Winnipeg Free Press - PRINT EDITION

Finnish flashback

As a spectacular career winds down, Teemu Selanne fondly recalls his time in Winnipeg

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ANAHEIM -- Give the nod to California where the weather and lifestyle are concerned, but Teemu Selanne says Winnipeg is tops for street hockey.

"They would just come up to the door and knock. I didn't have any kids so I would say 'sure.' It was fun. I liked playing street hockey," recalled Selanne, who had Winnipeg kids banging on his door back when he lived on Campbell Street in River Heights. "Here in California they can't even get close to the door. Gated communities and two Rottweilers. Winnipeg is such a safe place. You never worried about anything."

Selanne joined the NHL as a rookie with the Jets for the 1992-93 season and gave a memorable jolt to a fading franchise, scoring 76 goals and turning the attention of the hockey world on Winnipeg.

A few seasons later, the Jets were gone and Teemu-mania was viewed as the last of the good days of the Prairie version of Hockey Camelot. The Jets left Winnipeg for Phoenix in 1996 and NHL hockey stayed away for 15 years.

But Selanne and many of the old Jets were still front and centre in the memories of many Winnipeg hockey fans.

Selanne returned to Winnipeg with the Jets during the new franchise's inaugural season and it was one of the more memorable games of that season including an in-game standing ovation as well as a tearful curtain call following the game.

Selanne said he expected to have some similar emotions on Monday.

"I'm trying to take this just as a normal game but obviously I know it's my last game against Winnipeg," said Selanne, who had 684 goals and 1,455 points in 1,445 career NHL games prior to Monday's match with the Jets. "It's always special to play Winnipeg and I'll try to enjoy it. But it's one game and the mode now is to peak heading into the playoffs."

At the age of 43, Selanne's production has finally slipped and he has just nine goals in 58 games. But, as he showed at the Olympics where he was named tournament MVP, he can still find his game for flashes.

"I have more energy than last year at this time. Last year was the hardest of my career with the lockout. But I feel good," said Selanne. "But it's time. You can't play forever. I still love playing the game and coming to the rink. But it's time."

One Winnipegger on Selanne's mind Monday was the late Don Baizley.

"Absolutely. Absolutely, he would have been here. Don was like a second dad for me. Coming to Winnipeg, Don was always there and always supporting me," said Selanne, who hired Baizley as his agent prior to leaving Finland for the NHL. "Whatever I needed, he was there. He would be here if he could and he would be enjoying this moment with me and my family. It's a tough loss."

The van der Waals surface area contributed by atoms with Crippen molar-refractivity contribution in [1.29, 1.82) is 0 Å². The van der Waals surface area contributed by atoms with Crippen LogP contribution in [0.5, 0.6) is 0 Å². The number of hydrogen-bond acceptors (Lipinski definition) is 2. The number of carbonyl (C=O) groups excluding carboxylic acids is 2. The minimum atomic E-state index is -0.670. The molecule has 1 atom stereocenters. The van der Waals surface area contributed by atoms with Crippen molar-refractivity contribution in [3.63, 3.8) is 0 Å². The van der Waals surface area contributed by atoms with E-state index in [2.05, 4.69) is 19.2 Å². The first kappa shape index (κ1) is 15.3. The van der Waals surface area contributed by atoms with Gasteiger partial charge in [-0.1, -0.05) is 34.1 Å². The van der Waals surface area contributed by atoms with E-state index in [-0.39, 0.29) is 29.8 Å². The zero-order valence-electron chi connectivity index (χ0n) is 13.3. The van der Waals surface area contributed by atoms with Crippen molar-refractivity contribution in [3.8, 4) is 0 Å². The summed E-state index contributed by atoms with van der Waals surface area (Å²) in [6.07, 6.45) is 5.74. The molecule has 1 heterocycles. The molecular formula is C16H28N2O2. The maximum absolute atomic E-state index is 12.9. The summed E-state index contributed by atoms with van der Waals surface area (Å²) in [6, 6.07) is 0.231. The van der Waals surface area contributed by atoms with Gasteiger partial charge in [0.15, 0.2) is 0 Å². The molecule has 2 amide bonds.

Selanne admitted the thought of playing the Jets for a final time and going to all of his favourite rinks in the NHL for what could be last visit has amped up his personal nostalgia meter.

"I've been thinking about this game, and that it would be my last against Winnipeg, for a few days. I'll let my mind wander a little bit... there are so many great memories," he said. "When you know it's the last time and you're getting near the end you see everything a little different. You try to take everything in and enjoy."

A good number of Jets fans have been following their team through this California swing. Selanne was asked if he would look for them in the stands.

"Especially if they're wearing the old jerseys. Have they played any games wearing them as third jerseys? They should. They're still one of my favourite jerseys in the NHL," he said.

Just like he's still one of Winnipeg's NHL favourites.

gary.lawless@freepress.mb.ca

Twitter: @garylawless

Republished from the Winnipeg Free Press print edition April 1, 2014 D1

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About Gary Lawless

Gary Lawless is the Free Press sports columnist and co-host of the Hustler and Lawless show on TSN 1290 Winnipeg and www.winnipegfreepress.com
Lawless began covering sports as a rookie reporter at The Chronicle-Journal in Thunder Bay after graduating from journalism school at Durham College in Ontario.
After a Grey Cup winning stint with the Toronto Argonauts in the communications department, Lawless returned to Thunder Bay as sports editor.
In 1999 he joined the Free Press and after working on the night sports desk moved back into the field where he covered pro hockey, baseball and football beats prior to being named columnist.

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